This is such a singular film. It’s filled with all sorts of things I normally don’t care for: voice-over narration, a conflicted but ultimately good (I think) priest, and irony that is more bitter than comic. Here, it all works. One mark of a genius craftsman is that he doesn’t have to be imaginative in conception, he can be imaginative in execution. It also helps (at least it helped me) if you stop thinking about the film as being about the priest and start thinking about it as being about the parish. Once you do that, the themes become a little more complex. This film would probably make a nice double feature with Calvary in that regard. If Diary doesn’t rank higher on my list, which I hope I’ve mentioned is a definitive one, it’s only because the Country Priest never acquires personality. Sainthood sure. But I never feel as though I know him. He ultimately gets lost in his label. Maybe that’s the point–after all IMDB doesn’t even assign him a name. I’ll like to know the name…and other things about him.
8) Les dames du Bois de Boulogne (1945)
Based on a story by Diderot, this film is a bit of a revenge melodrama. I’ve always wanted to do it as a double feature with Valmont. Maria Cesares is delicious in this the last film before Bresson veered away from professional actors. Even though it is not stylistically of a piece with the more esteemed later films, I like it for the way it somehow–God knoweth how–wrings some sympathy out of me for the plotting Helene. She realizes her lover no longer cares for him and manipulates him into a relationship with a younger woman about whose past history he is unaware. The consequences are initially predicable, and yet the film never really asks us to revel in the pain of any character no matter how much other films telling the same story might allow us some room to relish the payback of karma. Mostly what I like is Cesares. Isn’t it strange that we pride ourselves in how egalitarian our 21st century is and yet how much more rich and varied were some of the roles for women in the middle of the last century?
7) The Devil, Probably (1977)
I like this film a lot. Who knows, if I ever do the *definitiver* list, it may be even higher. I like it, but it’s difficult. It is difficult narratively (a little harder to follow) and thematically. On a first viewing I wanted more cues on how I was supposed to feel about some of their actions. Bresson never gives you emotive direction. (Maybe not never, but seldom.) He’s the anti-Spielberg in that regard. Anyway, a bunch of college student types are depressed about the arc of the modern world and who is or isn’t sleeping with who. Given this film was made in the late 70s, it feels remarkably topical and of the moment. Bresson was very prophetic, not just about issues like environmentalism but on how the postmodern malaise might grow like mold beneath the skin of anyone with a spiritual temperament. Survival in the modern world is so much about not letting yourself care. I guess I could do this as a double feature with An Education. Why do some young adults escape their existential funks and others never do?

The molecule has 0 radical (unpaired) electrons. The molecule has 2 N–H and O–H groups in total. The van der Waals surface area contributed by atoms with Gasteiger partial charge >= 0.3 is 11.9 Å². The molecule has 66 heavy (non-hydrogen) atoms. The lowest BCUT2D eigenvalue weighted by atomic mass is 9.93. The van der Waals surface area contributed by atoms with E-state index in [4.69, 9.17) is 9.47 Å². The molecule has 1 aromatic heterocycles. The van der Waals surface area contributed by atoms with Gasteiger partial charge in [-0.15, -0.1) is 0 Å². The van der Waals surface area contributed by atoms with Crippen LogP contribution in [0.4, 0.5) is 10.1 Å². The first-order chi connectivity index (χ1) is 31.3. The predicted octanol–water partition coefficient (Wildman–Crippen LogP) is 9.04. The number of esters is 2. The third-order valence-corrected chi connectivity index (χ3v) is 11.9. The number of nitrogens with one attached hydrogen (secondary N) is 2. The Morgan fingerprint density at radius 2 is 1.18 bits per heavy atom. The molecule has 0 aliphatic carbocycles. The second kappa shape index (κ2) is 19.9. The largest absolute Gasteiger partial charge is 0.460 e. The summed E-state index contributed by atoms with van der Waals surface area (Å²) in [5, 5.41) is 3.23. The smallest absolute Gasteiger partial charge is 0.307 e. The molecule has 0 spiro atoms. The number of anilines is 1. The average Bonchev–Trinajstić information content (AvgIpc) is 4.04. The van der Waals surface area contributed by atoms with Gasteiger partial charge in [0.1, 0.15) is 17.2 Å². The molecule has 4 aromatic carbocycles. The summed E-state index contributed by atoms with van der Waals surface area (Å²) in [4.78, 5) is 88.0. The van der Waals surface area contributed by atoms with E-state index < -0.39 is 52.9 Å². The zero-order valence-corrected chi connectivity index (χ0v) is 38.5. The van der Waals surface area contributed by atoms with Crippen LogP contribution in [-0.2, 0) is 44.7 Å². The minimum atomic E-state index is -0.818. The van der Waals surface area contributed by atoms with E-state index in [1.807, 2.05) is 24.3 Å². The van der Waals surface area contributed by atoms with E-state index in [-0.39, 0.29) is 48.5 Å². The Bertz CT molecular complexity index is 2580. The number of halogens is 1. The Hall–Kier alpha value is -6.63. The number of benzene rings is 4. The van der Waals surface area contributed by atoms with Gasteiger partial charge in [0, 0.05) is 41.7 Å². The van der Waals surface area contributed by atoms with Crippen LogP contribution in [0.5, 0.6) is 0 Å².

6) Mouchette (1967)
Since I seem to be doing a double-feature theme, I guess the obvious choice here is Rosetta by Jean-Pierre and Luc Dardenne. If the latter film is one I find easier to revisit from time to time, perhaps that is because the end of Mouchette is so very, very bleak. Mouchette is like a child version of Balthazar. Her mother is dead, and her father neglects her. Her silent, staring face almost dares you to look away. Eventually a poacher in the woods thinks he may need her to alibi him for a crime. Also, because Rosetta is older, I get more of a sense of who she is a person. What I feel for Mouchette may be more intense, but the sting of heartbreak is dissipated somewhat by its numbing, generic quality. Still, of all Bresson’s films, this is the one I could most often watch with no sound, just occasionally hitting the pause button to devour a simple image that could be a painting.
5) L’argent ( 1983)
Bresson’s last film, based on a Tolstoy story, is almost too perfect. That’s an odd oxymoron, I know, but I mean by it that chain-of-consequences from passing a forged bank note is so economically told that it is the only Bresson film that risks my accusing it of being written around a thesis. Seemingly small sins sometimes have large consequences. We live with ourselves–individually and corporately–by imagining our worst actions as affecting nameless strangers (or collectives) rather than our neighbors. And we are so very, very quick to forget and forgive our own indiscretions while clinging to assumptions about the sources of others’. Because the film is only 85 minutes and yet covers a lot of ground, you do need to pay attention. If you are a fan of the television series Law & Order, this film might be a good entry point into the Bresson canon. It has that seemingly un-plotted quality that comes from following the ripples rather than the stone.